To receive the report of the Director of Finance, Resources & Customer Services summarising the work that the Internal Audit and Risk Management Service (ARMS) has completed for the period 1 April 2016 to 19 September 2016.
RECEIVED the report of the Director of Finance, Resources & Customer Services summarising the work that the Internal Audit and Risk Management Service (ARMS) had completed for the period 1 April 2016 to 19 September 2016.
1. During the review period, the internal audit team had commenced 47% of the current plan of which 4% had been completed.
2. Some changes had been to the 2016/17 Audit Plan, primarily to help the Council achieve savings by reducing the cost of internal services. This has meant that that the service has reduced and re-thought how they are going to deliver some of the current audit plan. Details are shown in table 2 (page 3 of the first agenda) of the report. In summary, this has resulted in a reduction of the total days the team audits the plan by 200 days which will save approximately £60k - £70k through a reduction in the PwC contract. There would be no impact on the in house team from that.
3. Arising from the Audit meeting in July 2016, there had been some updates on the audits that were completed during 2015/16 but were given ‘no assurances’. At the July 2016 meeting the committee requested updates on those 3 audits. These were:
· Payments to families with no recourse to public funds
· Private sector leasing
· IT disaster recovery
Pages 4,5 & 6 of the report provide paragraphs from the responsible managers for those audits and who are in attendance today. Christine Webster (Head – Internal Audit & Risk Management) invited the Committee to ask any further questions to the responsible managers in response to their reports and the Chair asked manager’s if there was anything further they wished to add to their reports. The manager’s were Julian Edwards from Children’s Services, Madeleine Forster from Enfield Council Housing and Steve Durbin from Corporate IT.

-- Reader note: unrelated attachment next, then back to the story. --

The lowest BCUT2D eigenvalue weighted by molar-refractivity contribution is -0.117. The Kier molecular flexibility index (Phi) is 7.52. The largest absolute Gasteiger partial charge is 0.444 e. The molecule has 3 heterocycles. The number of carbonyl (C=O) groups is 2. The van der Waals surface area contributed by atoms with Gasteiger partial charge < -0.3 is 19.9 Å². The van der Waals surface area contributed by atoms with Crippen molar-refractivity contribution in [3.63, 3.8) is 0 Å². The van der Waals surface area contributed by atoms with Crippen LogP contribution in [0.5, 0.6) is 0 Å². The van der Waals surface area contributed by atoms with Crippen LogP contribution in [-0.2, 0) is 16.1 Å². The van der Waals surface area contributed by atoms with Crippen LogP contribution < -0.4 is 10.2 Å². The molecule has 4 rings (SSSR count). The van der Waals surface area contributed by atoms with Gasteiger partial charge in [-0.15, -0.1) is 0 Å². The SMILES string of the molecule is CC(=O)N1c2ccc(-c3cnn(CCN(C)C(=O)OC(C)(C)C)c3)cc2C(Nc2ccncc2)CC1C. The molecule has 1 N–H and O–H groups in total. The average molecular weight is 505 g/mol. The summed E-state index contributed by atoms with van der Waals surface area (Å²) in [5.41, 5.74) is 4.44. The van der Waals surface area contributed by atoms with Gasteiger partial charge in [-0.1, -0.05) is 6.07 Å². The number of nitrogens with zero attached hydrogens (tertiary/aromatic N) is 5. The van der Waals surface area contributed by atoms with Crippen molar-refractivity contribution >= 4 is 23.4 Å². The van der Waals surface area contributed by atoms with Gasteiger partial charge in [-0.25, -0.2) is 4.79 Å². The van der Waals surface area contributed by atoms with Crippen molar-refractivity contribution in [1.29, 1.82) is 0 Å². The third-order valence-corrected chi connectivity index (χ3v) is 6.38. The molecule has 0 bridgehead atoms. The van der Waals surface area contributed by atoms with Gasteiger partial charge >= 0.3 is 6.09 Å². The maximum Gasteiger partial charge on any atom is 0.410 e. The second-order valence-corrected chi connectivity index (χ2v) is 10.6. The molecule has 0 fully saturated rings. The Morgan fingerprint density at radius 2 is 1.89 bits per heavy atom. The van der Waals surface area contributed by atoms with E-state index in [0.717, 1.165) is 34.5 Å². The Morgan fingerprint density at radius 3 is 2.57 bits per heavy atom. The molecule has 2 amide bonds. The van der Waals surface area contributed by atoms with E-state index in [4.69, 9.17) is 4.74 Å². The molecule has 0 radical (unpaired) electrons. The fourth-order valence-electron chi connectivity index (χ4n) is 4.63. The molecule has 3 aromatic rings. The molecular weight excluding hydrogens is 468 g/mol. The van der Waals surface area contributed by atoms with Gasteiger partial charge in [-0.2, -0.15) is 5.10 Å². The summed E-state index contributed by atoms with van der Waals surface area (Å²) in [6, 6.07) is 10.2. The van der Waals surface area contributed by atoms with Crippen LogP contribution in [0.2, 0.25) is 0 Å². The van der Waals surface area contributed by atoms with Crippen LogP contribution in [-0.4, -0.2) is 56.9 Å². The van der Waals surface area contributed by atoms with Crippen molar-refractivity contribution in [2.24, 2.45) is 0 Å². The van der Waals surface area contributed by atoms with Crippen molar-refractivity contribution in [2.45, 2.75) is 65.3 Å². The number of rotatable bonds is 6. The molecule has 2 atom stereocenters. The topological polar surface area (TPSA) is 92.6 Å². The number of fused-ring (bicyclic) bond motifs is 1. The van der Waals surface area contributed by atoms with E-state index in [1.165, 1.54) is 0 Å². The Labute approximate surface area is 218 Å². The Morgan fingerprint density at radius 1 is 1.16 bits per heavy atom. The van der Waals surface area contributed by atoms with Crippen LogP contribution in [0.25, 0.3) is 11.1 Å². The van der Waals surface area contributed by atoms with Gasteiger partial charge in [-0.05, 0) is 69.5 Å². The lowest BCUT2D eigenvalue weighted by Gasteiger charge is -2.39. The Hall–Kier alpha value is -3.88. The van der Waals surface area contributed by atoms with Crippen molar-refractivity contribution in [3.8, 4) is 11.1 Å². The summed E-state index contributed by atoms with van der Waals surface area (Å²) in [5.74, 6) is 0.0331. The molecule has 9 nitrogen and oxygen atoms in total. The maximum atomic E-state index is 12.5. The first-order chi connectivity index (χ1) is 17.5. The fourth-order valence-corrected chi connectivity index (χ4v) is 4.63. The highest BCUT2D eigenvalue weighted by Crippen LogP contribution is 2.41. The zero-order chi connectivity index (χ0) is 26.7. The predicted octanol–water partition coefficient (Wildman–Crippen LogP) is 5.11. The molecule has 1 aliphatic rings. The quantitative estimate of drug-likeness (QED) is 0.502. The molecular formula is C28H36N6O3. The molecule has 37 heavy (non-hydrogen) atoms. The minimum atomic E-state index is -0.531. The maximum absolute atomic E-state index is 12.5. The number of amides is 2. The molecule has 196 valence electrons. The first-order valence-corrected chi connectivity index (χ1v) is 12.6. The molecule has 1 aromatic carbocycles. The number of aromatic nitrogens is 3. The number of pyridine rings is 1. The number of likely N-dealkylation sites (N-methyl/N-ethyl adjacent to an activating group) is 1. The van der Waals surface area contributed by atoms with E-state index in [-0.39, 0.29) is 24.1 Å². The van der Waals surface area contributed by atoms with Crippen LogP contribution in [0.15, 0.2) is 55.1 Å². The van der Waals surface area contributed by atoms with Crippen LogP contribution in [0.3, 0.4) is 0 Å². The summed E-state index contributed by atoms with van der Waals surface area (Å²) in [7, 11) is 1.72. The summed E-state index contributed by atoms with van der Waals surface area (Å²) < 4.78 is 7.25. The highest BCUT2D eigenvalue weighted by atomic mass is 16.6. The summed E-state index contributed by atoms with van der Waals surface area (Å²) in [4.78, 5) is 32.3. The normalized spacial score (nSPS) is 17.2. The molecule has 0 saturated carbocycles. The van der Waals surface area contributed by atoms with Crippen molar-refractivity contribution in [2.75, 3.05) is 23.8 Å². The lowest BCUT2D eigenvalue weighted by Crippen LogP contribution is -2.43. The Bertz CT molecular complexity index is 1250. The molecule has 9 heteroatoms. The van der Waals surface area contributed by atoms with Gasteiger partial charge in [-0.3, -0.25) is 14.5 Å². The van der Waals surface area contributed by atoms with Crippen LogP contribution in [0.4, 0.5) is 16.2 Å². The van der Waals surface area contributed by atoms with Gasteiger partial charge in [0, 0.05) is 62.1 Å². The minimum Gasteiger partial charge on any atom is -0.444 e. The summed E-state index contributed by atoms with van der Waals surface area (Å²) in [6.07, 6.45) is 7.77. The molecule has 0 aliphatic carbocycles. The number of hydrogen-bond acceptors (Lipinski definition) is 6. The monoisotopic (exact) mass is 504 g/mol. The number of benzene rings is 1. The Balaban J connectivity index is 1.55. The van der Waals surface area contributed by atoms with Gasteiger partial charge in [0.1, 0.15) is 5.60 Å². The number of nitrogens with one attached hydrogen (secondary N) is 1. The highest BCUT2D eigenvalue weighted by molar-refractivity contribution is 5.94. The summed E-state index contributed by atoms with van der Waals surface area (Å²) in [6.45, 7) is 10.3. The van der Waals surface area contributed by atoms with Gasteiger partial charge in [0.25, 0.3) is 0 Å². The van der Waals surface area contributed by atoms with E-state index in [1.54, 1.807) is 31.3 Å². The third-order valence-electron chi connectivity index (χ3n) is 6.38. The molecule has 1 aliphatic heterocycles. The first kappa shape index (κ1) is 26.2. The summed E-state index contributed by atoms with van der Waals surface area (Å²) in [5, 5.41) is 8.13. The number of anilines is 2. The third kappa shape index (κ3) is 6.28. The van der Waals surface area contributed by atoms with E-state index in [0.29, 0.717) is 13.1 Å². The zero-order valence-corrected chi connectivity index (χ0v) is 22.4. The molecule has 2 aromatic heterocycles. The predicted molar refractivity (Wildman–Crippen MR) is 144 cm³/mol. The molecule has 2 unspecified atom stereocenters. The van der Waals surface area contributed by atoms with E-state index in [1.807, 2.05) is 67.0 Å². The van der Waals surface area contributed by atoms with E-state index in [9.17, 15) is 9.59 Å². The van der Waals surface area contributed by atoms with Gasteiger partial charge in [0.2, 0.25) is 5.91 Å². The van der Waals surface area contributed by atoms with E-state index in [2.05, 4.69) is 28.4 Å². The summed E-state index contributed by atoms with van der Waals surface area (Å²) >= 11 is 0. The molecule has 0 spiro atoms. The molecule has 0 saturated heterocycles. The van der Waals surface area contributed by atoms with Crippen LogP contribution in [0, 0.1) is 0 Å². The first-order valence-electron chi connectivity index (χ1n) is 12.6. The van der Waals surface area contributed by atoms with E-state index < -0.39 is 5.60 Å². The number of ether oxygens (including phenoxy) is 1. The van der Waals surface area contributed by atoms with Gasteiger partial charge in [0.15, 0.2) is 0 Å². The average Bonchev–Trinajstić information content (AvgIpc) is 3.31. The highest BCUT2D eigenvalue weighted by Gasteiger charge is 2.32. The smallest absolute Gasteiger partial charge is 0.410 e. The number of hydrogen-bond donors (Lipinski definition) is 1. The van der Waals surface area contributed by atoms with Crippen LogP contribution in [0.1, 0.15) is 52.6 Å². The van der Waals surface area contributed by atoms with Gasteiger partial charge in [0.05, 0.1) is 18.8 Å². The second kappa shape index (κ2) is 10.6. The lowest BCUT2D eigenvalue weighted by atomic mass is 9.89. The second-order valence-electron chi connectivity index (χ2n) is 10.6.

a. Julian Edwards – He agreed that the audit process had been helpful. The system in place wasn’t sufficiently tight and wasn’t working effectively. Other Local Authorities were bringing in different systems and the new system that the department were developing was very much in line with that of Lewisham Council. Details of the Lewisham model had now been sent out to all London Borough’s. The new system positions a Counter Fraud officer alongside social workers and Housing staff at the initial screening stage as regards payments to families with no recourse to public funds (NRPF). The new system comes into operation next week after a pilot scheme, with a review built in for January 2017. Over the 14 families that the department saw during the pilot period of the system, 10 were accepted as legitimate and legally needed to be supported by the Council. However, there were 4 families that were refused as a result of counter fraud involvement. This is a significantly improved system and will allow the department to turn the curve in total expenditure patterns.
The following issues raised by Members in response to the report and clarified by Julian Edwards:
· Families were put in the NRPF category because they have not got a legal entitlement to stay in the UK and they have not had any final decision made about deportation. This could be a lengthy process that is made by the Home Office. In extreme cases it can take up to 5 years before a decision is made. In that period of time the Council has to provide housing, subsistence and any other services that may be required to support these families.
· In addition to the new families, the department will also look at the 80 households the Council is supporting at present.
· Children’s Services had asked Internal audit to come in because of concerns regarding payments to familes’ with no recourse to public funds.
Children’s Services would be providing a further report after the review of the new system in January 2017.
ACTION: Julian Edwards (Interim Assistant Director – Children’s Services).
b. Madeleine Forster – Work on reducing the number of outstanding gas safety certificates, would not depend on implementing a current re-structure in the department and good progress was now being made. At the beginning of September 2016, there were 128 outstanding gas certificates and within a month this figure had reduced to 104. The team is steadily reducing the number of outstanding certificates. Processes had now been agreed with the relevant Hub, whom are still administering a large part of this, by bearing down on tenants to allow the department access and the owners of properties to comply with Council requirements to provide gas safety certificates. Confidence within the department that they have turned the curve on this risk but will still take a while to address the larger outstanding gas certificates because there may be a need to take a legal route on a number of those. Processes had now been agreed by legal and tenancy teams and are now aligned to the new processes.